Logistic regression models showed that, after adjusting for covariates, a higher urine cadmium/creatinine level was associated with GOLD stage 2 or higher COPD in current smokers (odds ratio (OR) 2.29, 95% confidence interval (CI) 1.67 to 3.15) and former smokers (OR 1.90, 95% CI 1.38 to 2.63) but not in never smokers (OR 1.25, 95% CI 0.98 to 1.60) (table S4 available on the Thorax website at www.thoraxjnl.com/supplemental).
In a representative US population higher levels of urinary cadmium were found to be significant predictors of lower FVC, FEV1, and FEV1/FVC in current and former smokers but not in never smokers. In addition, variability in urine cadmium levels was found among current smokers. It is not clear whether this finding is related to the dose of cadmium to which smokers are exposed or to variability in the uptake and metabolism of cadmium in smokers. It is possible that the variability in cadmium levels in smokers is related to the intensity of smoking—that is, smokers with higher cadmium levels extract more tar and nicotine out of each cigarette than smokers with lower levels. It is also possible that the variability in lung function in smokers is similarly related to variability in smoking intensity, and that cadmium levels are just a long term marker of tobacco dose.
Cadmium intake in humans is either through ingestion or inhalation, with the major source of exposure in never smokers being ingestion and in smokers being inhalation.27 The differences we observed—with significant decreases in lung function occurring only in current and former smokers—may be because urinary cadmium levels reflect lung cadmium better in smokers than in never smokers.28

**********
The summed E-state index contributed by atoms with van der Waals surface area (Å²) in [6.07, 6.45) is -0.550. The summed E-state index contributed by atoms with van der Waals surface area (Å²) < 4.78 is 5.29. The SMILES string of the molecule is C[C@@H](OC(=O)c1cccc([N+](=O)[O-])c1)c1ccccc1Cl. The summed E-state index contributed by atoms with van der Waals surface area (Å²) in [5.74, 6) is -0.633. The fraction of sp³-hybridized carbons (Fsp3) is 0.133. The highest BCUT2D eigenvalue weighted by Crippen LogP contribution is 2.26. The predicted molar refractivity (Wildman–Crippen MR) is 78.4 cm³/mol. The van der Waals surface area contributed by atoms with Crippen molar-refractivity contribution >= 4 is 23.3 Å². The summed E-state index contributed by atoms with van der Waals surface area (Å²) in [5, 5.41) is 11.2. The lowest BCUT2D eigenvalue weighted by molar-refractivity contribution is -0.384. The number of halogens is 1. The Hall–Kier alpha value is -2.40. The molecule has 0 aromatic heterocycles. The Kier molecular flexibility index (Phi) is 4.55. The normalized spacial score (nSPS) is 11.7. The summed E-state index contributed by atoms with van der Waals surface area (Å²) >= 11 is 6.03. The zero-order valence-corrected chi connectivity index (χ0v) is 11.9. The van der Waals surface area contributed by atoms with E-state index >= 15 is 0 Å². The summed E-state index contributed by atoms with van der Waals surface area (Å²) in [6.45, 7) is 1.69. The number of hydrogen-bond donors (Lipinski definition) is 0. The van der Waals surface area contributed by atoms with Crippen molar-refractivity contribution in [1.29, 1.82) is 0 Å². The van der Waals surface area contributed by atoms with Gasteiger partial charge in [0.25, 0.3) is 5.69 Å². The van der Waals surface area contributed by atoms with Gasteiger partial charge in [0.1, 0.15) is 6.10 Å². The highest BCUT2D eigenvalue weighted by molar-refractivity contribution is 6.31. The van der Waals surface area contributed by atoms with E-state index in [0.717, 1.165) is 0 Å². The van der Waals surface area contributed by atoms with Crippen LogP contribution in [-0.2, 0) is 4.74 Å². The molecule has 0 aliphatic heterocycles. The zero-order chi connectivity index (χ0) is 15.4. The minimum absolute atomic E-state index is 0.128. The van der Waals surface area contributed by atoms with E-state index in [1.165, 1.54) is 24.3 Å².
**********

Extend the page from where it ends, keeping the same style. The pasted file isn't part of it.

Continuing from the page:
One cigarette contains about 2 μg cadmium, 2–10% of which is transferred to primary cigarette smoke.29 Data from the Massachusetts Benchmark Study showed considerable variation in the cadmium content of mainstream smoke from 27 brands of tested cigarettes, ranging from 31 to 222 ng/cigarette with a median level of 137 ng/cigarette.30 Smokers have previously been shown to have higher blood and urinary cadmium levels22,31,32 as well as higher lung tissue cadmium levels.33–35 Urinary cadmium levels have been found to correlate closely with lung cadmium levels in current and former smokers.28 Urinary levels of cadmium rise with renal dysfunction36,37 and need to be adjusted accordingly. Adjustment of urinary cadmium to creatinine reduces variability between individuals.23 Cadmium levels in the lung and urine remain raised for many years after smoking cessation.22,34
Cadmium damages pulmonary cells in vitro, affecting several levels of function including repair of DNA,38 cellular enzyme activity and membrane structure,39 and α1-antitrypsin inhibitory capacity.40 Cadmium has been shown to be associated with the development of emphysema in occupationally exposed cohorts,13 although its role in the development of lung cancer is less clear.41–43